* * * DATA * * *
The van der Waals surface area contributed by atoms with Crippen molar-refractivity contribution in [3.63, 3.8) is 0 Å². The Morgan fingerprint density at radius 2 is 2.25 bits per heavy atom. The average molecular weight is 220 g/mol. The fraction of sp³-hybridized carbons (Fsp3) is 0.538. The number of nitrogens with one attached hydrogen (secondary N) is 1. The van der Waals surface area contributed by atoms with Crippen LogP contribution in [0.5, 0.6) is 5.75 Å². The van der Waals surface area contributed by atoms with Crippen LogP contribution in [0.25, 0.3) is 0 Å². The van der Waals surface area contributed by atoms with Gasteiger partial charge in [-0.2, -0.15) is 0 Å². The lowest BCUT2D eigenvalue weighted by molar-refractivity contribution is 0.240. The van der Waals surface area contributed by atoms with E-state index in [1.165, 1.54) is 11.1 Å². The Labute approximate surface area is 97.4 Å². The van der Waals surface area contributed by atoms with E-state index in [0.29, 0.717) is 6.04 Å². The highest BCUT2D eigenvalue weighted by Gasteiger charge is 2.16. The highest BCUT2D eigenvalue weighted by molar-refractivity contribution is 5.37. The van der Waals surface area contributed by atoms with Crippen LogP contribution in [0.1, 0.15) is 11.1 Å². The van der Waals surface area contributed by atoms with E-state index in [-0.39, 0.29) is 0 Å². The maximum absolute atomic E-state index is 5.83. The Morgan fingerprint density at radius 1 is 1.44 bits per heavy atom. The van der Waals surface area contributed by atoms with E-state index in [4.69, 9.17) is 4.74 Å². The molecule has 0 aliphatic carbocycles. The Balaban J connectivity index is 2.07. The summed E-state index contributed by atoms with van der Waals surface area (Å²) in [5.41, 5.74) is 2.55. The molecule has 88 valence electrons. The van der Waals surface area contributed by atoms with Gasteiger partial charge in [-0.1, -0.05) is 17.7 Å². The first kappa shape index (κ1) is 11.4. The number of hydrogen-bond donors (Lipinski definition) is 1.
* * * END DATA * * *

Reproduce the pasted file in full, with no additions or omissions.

The van der Waals surface area contributed by atoms with Crippen molar-refractivity contribution in [3.63, 3.8) is 0 Å². The Morgan fingerprint density at radius 2 is 2.25 bits per heavy atom. The average molecular weight is 220 g/mol. The fraction of sp³-hybridized carbons (Fsp3) is 0.538. The number of nitrogens with one attached hydrogen (secondary N) is 1. The van der Waals surface area contributed by atoms with Crippen LogP contribution in [0.5, 0.6) is 5.75 Å². The van der Waals surface area contributed by atoms with Crippen LogP contribution in [0.25, 0.3) is 0 Å². The van der Waals surface area contributed by atoms with Gasteiger partial charge in [-0.2, -0.15) is 0 Å². The lowest BCUT2D eigenvalue weighted by molar-refractivity contribution is 0.240. The van der Waals surface area contributed by atoms with E-state index in [1.165, 1.54) is 11.1 Å². The Labute approximate surface area is 97.4 Å². The van der Waals surface area contributed by atoms with E-state index in [0.29, 0.717) is 6.04 Å². The highest BCUT2D eigenvalue weighted by Gasteiger charge is 2.16. The highest BCUT2D eigenvalue weighted by molar-refractivity contribution is 5.37. The van der Waals surface area contributed by atoms with Crippen LogP contribution in [0.1, 0.15) is 11.1 Å². The van der Waals surface area contributed by atoms with E-state index in [-0.39, 0.29) is 0 Å². The maximum absolute atomic E-state index is 5.83. The Morgan fingerprint density at radius 1 is 1.44 bits per heavy atom. The van der Waals surface area contributed by atoms with E-state index in [4.69, 9.17) is 4.74 Å². The molecule has 0 aliphatic carbocycles. The Balaban J connectivity index is 2.07. The summed E-state index contributed by atoms with van der Waals surface area (Å²) in [5.41, 5.74) is 2.55. The molecule has 88 valence electrons. The van der Waals surface area contributed by atoms with Gasteiger partial charge in [-0.1, -0.05) is 17.7 Å². The first kappa shape index (κ1) is 11.4. The number of hydrogen-bond donors (Lipinski definition) is 1.